"With the late spawn, I think a lot of the females had already moved out and they just weren't catchable," he said. "The water clarity wasn't conducive. What people don't realize is a lot of those 3- to 4-pound fish we caught were males. I've seen hundreds of pairs of fish up shallow here with a 4-pound male and a 5-pound female. Grand just has a ton of fish like that."

> He estimated the area he fished all week to be about 100 acres and it was chock full of targets. The deepest fish he caught during the event was in about 5 feet of water.

"There's a lot of stuff to fish and if you wanted to fish it all, it would take you from daylight to dark," he said. "You could sit out in the middle and see it all."

He said the key was employing the same technique he used 10 years ago in the local team tournament.

"I figured out a pattern that day which is what I used this week to win," he said. "You could flip your bait in there and let it go to the bottom and get bit now and then. I likened it more to flipping in Florida. You'd flip in there and let it go to the bottom, but I'd bring it up quickly to the limb or log and just shake it. That just drove them crazy. As soon as it went in the water or when I'd bring it up to the limb is when they'd take it. It was something I figured out in the same place at the same time of year.

"I also saw that day how many big fish that lived there. The island makes it a special place. It's about 500 yards long and maybe 75 to 100 yards at its widest point. When the lake comes up, it's not an island anymore. It's just a big grove of trees and the fish move in there. As the water starts coming down, they start pulling out to the outside. Every day with the water coming down, it just pushed more fish out to me."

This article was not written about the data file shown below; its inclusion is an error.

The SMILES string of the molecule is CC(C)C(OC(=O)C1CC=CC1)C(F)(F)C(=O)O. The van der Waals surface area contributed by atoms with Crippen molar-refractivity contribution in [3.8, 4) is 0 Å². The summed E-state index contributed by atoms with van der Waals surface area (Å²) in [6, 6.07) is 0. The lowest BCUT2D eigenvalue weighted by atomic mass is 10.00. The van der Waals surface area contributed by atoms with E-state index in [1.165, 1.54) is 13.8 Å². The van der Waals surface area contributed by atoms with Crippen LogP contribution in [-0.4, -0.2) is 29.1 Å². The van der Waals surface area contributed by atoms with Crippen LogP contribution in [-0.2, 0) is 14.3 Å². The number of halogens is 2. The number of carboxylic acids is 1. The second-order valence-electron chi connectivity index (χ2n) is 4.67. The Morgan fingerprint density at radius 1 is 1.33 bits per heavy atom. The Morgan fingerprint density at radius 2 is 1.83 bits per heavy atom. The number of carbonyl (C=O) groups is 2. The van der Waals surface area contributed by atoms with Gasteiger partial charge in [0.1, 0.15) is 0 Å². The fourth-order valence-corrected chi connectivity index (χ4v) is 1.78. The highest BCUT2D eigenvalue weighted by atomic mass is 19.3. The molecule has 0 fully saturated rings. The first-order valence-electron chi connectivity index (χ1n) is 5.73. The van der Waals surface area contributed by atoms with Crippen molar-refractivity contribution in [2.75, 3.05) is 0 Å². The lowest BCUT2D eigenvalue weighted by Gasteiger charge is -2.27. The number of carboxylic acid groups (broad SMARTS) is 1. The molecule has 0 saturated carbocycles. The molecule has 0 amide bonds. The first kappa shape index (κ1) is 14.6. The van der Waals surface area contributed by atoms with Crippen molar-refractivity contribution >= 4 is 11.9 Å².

Winning Gear Notes

> Frog gear: 6'11" heavy-action Falcon Cara T7 Jason Christie Signature Series frog rod, Lew's Super Duty casting reel (7.1:1 ratio), unnamed 50-pound braided line, BOOYAH Poppin' Pad Crasher Frog (dart frog).

> Flipping gear: 7'3" heavy-action Falcon Cara T7 swimbait rod, Lew's Speed Spool BB1 casting reel (7.1:1 ratio), 25-pound Silver Thread fluorocarbon line, unnamed 1/2-oz. flipping weight, 6/0 Lazer TroKar flipping hook, YUM Wooly Bug (green-pumpkin purple).

> He also flipped a creature bait later in the event.

The Bottom Line

> Main factor in his success – "Having confidence in the Elk River. In practice last week, I had two 4-pound bites up the Elk."

> Performance edge – "My Power-Poles. That was the deal. I had a spectator on the second day tell me that he's lived on Grand for years and never thought he'd need Power-Poles, but after watching me he said, 'Now I see why I need them.' They were up and down 100 times today. I caught a lot of fish with those poles down. The other thing, too, is when you were up in the willows, they'd act as natural limb deterrents to keep the willow branches off your engine."


> Christie said he'd been trying to convince FLW to stage a tournament at Grand for several years. "I'd been on (tournament director Bill) Taylor to get FLW to come here just because I wanted to show the lake off," he said. "I know the Elites did it with the Classic and I wanted FLW to do it. The flip side of having a tournament so close to home is all the pressure you put on yourself. I hope they come back and I think they will. Grove is starting to make a big push to have some big tournaments and I think you'll start seeing a (Bassmaster) Open or an EverStart (Series) or a tour event here every year."